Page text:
Learn how to start and scale DevOps in my latest Pluralsight course

We can all agree that DevOps is a “thing” now, right? It’s no longer something that only snazzy digital native companies do. I see all sorts of organizations evolving their IT departments to orient more around the customer and getting software to production faster.

“DevOps” is definitely not a noun or a product you can buy—looking at you, Microsoft—but rather, it’s all the wonderful activities that turn technology into an asset for a company, instead of a cost center. If you’re at the start of your DevOps journey, you might enjoy my brand new Pluralsight course. It’s part of the terrific “DevOps Foundations” learning path at Pluralsight, and called DevOps Foundations: Planning and Implementing a DevOps Strategy. It’s a mouthful, I know.

The course has three modules and runs about 90 minutes total. The first module helps you audit your current state so that you start your journey on the right foot. Here, we talk about questions to ask about your company’s readiness, existing skills, and value streams.

The second module is all about the pilot effort. It’s tempting to try and standardize on a bunch of stuff before starting your journey, but you need to resist that temptation! In this module, we talk about things you want to prove in your pilot, how to staff your first team, how to approach version control, automation that matters, and more.

The final module is all about scaling. How do you take what you learned in the pilot and expand that to the whole company? We talk about some of the challenges you’ll face, what things you might start standardizing on, why you’ll want to build a platform team, how to shift left on security, and much more.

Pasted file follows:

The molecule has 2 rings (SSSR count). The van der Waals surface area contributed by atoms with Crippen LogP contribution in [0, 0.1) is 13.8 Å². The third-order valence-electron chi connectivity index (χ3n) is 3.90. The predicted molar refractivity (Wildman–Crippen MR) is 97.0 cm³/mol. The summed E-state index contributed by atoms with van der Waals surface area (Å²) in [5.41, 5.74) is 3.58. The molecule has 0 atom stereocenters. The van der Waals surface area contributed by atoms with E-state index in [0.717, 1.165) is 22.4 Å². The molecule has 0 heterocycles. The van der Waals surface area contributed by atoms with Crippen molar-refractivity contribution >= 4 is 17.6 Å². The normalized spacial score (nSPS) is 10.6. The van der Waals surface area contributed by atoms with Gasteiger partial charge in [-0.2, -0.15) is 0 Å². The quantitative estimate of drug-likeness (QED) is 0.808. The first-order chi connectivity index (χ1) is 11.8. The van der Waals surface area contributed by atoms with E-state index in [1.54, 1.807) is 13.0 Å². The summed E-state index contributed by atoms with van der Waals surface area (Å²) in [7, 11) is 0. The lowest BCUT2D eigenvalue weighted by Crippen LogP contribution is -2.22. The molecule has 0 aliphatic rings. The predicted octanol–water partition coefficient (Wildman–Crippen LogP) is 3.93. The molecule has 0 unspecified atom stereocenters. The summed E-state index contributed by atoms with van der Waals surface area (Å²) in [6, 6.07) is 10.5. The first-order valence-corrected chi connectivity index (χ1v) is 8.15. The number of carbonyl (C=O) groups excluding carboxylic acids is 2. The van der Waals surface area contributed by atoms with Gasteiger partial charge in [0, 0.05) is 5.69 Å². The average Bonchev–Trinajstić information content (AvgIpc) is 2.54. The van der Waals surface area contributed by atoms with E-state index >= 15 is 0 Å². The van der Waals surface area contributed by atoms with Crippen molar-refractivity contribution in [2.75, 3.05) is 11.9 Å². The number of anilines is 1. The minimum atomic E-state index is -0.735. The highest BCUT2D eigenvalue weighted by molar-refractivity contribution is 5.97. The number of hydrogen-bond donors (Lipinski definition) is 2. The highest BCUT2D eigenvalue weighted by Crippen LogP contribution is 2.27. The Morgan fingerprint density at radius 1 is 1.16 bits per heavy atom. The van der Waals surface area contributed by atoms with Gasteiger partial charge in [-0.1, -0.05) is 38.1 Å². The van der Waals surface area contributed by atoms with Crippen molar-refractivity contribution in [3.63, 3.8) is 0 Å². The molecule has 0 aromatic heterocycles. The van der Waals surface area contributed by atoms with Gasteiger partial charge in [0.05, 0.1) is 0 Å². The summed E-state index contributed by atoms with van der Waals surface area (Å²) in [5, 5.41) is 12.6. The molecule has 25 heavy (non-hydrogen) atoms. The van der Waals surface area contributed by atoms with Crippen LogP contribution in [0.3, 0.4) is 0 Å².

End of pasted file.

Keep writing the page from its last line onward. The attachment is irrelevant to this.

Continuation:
This was a fun course to put together, and represents lots of things I’ve learned from others, and done myself. I hope you enjoy it!

Author: Richard Seroter

Richard Seroter is Director of Developer Relations and Outbound Product Management at Google Cloud. He’s also an instructor at Pluralsight, a frequent public speaker, the author of multiple books on software design and development, and a former InfoQ.com editor plus former 12-time Microsoft MVP for cloud. As Director of Developer Relations and Outbound Product Management, Richard leads an organization of Google Cloud developer advocates, engineers, platform builders, and outbound product managers that help customers find success in their cloud journey. Richard maintains a regularly updated blog on topics of architecture and solution design and can be found on Twitter as @rseroter.

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